Holiday Drinks Can Yellow Your Smile
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  • Seasonal

7 Yellowing Drinks to Avoid This Holiday Season

With the holiday season in full swing, many people are making an effort to look their best for seasonal celebrations, and this includes having a pearly white smile. However, there are beverages we consume daily, and may not give a second thought about, that can thwart your teeth whitening efforts. Make sure you know what they are before you indulge so you can have a sparkling smile well into the new year.

Here are the seven drinks of the holidays that can yellow your teeth and you should watch out for.


Coffee is well-known for it’s teeth staining capabilities and for good reason: it’s both darkly coloured, thanks to a substance it contains called tannins, and it’s highly acidic. It’s dark colouring can transfer to teeth through prolonged and frequent exposure, giving teeth a yellow coloured stain. The acid in coffee eats away at tooth enamel if not properly and quickly removed. Once the enamel is weakened, the layer below the enamel, known as the dentin, and it’s more yellow colouring is exposed, giving teeth a stained look. So, when you catch up with someone over coffee during the holidays, consider adding milk to your java to tone down its staining affects or switch it out for another beverage entirely.


While teas are generally much less acidic than coffee, they do still contain tannins that can deposit on your teeth and discolour them. Be aware that different teas have different colouring effects on teeth when consumed in large amounts. Green teas will leave a more gray coloured stain while black teas leave a yellow stain, similar to coffee. If you want to keep enjoying your tea this season, go for higher quality teas as they will deposit less colour on your teeth than cheaper options.

Sports and energy drinks

If you are making an effort to boost your energy levels this holiday, consuming sports or energy drinks won’t do any favours for your smile. Full of acids, both are destructive to the protective enamel coating of teeth and can corrode it away while creating a breeding ground for bacteria with their sugar content. Energy drinks are especially acidic, making them even more of a danger to enamel. Try foregoing sports and energy drinks altogether and favour restful sleep and proper hydration instead to boost your energy.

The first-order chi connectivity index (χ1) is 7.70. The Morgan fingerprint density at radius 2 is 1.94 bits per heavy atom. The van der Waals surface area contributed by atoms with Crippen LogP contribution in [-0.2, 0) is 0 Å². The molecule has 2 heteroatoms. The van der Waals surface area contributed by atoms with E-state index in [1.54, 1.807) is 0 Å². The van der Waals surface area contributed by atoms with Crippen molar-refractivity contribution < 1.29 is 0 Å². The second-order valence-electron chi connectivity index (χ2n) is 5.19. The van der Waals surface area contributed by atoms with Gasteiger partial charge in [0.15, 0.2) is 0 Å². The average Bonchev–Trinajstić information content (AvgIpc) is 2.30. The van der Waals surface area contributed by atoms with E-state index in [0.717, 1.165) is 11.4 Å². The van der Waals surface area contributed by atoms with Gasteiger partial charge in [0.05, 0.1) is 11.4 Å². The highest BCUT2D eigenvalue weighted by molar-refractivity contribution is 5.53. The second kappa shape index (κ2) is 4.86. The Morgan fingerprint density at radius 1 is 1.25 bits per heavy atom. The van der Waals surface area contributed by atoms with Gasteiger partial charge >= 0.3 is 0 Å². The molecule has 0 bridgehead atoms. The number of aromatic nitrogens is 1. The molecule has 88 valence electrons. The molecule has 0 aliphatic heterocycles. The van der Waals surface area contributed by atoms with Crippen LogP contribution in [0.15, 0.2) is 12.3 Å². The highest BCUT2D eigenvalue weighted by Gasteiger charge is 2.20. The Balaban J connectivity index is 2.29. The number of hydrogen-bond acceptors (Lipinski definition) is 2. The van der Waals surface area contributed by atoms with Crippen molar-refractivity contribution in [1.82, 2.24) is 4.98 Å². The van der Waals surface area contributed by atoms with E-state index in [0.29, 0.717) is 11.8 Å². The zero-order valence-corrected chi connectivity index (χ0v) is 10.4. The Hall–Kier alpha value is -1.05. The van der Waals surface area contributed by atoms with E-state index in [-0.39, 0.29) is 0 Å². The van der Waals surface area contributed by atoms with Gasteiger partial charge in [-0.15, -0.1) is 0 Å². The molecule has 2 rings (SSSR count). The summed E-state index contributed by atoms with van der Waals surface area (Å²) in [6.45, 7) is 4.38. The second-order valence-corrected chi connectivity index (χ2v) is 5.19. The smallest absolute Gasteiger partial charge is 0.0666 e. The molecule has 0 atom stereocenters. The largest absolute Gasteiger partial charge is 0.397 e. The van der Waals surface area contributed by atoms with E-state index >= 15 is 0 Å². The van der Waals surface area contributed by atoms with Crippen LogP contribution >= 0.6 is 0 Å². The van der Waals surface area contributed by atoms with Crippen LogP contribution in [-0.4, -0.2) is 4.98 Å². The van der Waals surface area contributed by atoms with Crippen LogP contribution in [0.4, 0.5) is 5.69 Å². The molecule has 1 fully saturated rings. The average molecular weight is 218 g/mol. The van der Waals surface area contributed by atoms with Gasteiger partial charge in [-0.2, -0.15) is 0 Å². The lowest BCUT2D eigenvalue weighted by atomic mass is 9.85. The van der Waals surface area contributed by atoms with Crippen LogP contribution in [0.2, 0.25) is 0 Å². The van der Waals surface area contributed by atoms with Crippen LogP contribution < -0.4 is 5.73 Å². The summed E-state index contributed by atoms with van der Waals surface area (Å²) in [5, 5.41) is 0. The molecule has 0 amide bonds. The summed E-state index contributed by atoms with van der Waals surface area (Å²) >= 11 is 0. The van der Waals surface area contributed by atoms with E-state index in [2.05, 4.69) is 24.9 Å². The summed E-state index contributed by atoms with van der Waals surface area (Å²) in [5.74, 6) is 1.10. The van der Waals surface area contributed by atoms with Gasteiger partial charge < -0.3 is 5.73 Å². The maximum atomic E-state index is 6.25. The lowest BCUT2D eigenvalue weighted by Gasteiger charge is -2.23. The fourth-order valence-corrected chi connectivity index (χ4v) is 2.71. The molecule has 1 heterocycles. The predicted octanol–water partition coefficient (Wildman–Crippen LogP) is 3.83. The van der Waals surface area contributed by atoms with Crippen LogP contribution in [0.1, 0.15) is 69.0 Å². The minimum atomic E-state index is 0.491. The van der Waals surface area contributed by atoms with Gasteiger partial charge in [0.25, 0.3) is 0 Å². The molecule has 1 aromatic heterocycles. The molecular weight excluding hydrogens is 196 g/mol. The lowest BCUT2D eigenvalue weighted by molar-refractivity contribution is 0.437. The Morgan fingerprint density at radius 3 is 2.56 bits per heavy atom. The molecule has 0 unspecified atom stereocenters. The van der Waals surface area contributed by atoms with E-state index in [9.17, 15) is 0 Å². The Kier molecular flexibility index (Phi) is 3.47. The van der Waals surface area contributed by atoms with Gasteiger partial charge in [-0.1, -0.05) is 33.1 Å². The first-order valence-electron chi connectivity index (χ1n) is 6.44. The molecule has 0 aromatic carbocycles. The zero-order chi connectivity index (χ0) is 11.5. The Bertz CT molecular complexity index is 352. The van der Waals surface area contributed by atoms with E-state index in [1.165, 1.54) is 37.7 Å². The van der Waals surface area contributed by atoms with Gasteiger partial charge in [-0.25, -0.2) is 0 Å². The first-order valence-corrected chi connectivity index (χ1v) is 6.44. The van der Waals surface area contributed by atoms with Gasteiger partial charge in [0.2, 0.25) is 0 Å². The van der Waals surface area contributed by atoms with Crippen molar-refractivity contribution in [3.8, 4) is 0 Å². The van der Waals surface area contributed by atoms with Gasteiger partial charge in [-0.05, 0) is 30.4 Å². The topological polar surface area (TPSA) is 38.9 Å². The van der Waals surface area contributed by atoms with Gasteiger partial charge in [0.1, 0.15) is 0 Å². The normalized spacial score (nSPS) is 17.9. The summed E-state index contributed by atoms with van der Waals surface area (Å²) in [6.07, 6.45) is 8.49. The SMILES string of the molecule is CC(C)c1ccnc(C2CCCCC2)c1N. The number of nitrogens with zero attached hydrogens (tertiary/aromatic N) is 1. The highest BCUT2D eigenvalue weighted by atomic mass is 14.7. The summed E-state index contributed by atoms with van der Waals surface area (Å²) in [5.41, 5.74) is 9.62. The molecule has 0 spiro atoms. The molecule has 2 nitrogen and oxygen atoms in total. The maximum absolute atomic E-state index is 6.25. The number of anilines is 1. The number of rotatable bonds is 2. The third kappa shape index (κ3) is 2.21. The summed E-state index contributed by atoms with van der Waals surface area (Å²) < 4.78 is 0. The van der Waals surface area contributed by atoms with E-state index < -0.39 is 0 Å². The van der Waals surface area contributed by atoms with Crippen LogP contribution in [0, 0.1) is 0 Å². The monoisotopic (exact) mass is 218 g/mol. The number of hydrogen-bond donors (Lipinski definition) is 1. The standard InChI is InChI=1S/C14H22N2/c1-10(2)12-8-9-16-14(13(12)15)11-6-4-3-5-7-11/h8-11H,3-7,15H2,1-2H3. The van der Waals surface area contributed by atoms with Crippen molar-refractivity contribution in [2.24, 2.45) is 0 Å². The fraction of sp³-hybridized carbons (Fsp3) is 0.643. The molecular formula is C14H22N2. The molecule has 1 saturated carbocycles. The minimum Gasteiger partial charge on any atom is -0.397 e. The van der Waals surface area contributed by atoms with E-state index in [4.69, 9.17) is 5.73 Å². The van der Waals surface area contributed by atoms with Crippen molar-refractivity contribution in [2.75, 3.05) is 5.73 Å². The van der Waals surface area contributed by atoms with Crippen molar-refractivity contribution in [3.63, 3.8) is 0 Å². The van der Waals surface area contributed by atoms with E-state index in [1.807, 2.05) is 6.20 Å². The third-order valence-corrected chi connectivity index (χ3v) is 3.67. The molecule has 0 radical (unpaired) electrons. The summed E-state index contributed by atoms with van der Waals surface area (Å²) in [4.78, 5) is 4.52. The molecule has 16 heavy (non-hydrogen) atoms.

Red wine

Like coffee and tea, red wine also contains stain-causing tannins which can leave teeth with a lacklustre gray colouring. All types of red wine will have this outcome and the effect will get worse if it’s frequently consumed. Keep a toothbrush handy and, if you do decide to indulge in a glass of red wine, brush your teeth soon after to eliminate the chances of the colouration depositing onto your teeth.

White wine

Contrary to popular belief, white wine is not a great alternative to red wine if you are looking for an option that doesn’t yellow teeth. White wine, while light in colour, is more acidic than red wine and is harmful to tooth enamel in much the same way that coffee is. When left in contact with teeth, this acid breaks down the protective outer layer of the tooth and exposes its yellowish inner layer, which can look like staining. If you do want to enjoy white wine this season, follow it with water to keep acids from sticking to teeth.

Fruit juices

Fruit juices, especially berry or citrus fruit juices, are full acids and sugars. This is a dangerous combination for teeth as the acids break down the outer layer of teeth, exposing the vulnerable dentin, and sugars offer a breeding ground for bacteria which can attack the inner part of the tooth and cause cavities. The yellowing effect can come from both a buildup of bacteria, plaque and tartar and the exposed inner layer of teeth. If you’re looking for hydration, water is the best and healthiest way to quench your thirst.

Carbonated drinks

Any beverage with carbonation is acidic. This is because the bubbles of carbonation are actually carbon dioxide and when you drink it, the gas goes through a chemical reaction in your mouth which turns it into an acid. This acid, again, is very harmful to tooth enamel as it weakens it, makes the tooth more vulnerable, and exposes its yellow inner layers. Pops and carbonated juices with sugar are especially destructive as the sugar promotes the growth of bacteria as well as exposing your teeth to acids. Favour non-carbonated drinks as you enjoy your holiday season and you won’t have to worry about yellowing teeth in the new year.

Enjoy the holidays!